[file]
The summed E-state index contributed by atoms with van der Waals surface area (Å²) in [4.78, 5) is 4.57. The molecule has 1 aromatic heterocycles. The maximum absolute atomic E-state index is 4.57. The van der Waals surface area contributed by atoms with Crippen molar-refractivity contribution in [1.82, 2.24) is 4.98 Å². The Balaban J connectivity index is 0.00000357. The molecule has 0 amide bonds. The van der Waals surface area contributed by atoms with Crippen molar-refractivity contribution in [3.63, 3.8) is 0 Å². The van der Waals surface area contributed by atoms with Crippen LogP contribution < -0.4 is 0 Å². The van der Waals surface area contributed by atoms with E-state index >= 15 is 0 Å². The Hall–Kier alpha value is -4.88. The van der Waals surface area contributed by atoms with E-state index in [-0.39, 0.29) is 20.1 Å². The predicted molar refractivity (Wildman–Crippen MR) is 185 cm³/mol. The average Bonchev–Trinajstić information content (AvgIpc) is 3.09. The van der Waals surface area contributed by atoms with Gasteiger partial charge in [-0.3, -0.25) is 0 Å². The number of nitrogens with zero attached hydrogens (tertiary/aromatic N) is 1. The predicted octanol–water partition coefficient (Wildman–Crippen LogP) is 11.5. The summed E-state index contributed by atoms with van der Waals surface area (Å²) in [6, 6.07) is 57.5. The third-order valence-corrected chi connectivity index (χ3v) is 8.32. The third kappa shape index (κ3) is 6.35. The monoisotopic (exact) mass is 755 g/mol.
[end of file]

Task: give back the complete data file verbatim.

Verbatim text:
The summed E-state index contributed by atoms with van der Waals surface area (Å²) in [4.78, 5) is 4.57. The molecule has 1 aromatic heterocycles. The maximum absolute atomic E-state index is 4.57. The van der Waals surface area contributed by atoms with Crippen molar-refractivity contribution in [1.82, 2.24) is 4.98 Å². The Balaban J connectivity index is 0.00000357. The molecule has 0 amide bonds. The van der Waals surface area contributed by atoms with Crippen molar-refractivity contribution in [3.63, 3.8) is 0 Å². The van der Waals surface area contributed by atoms with Crippen LogP contribution < -0.4 is 0 Å². The van der Waals surface area contributed by atoms with E-state index >= 15 is 0 Å². The Hall–Kier alpha value is -4.88. The van der Waals surface area contributed by atoms with E-state index in [-0.39, 0.29) is 20.1 Å². The predicted molar refractivity (Wildman–Crippen MR) is 185 cm³/mol. The average Bonchev–Trinajstić information content (AvgIpc) is 3.09. The van der Waals surface area contributed by atoms with Gasteiger partial charge in [-0.3, -0.25) is 0 Å². The number of nitrogens with zero attached hydrogens (tertiary/aromatic N) is 1. The predicted octanol–water partition coefficient (Wildman–Crippen LogP) is 11.5. The summed E-state index contributed by atoms with van der Waals surface area (Å²) in [6, 6.07) is 57.5. The third-order valence-corrected chi connectivity index (χ3v) is 8.32. The third kappa shape index (κ3) is 6.35. The monoisotopic (exact) mass is 755 g/mol.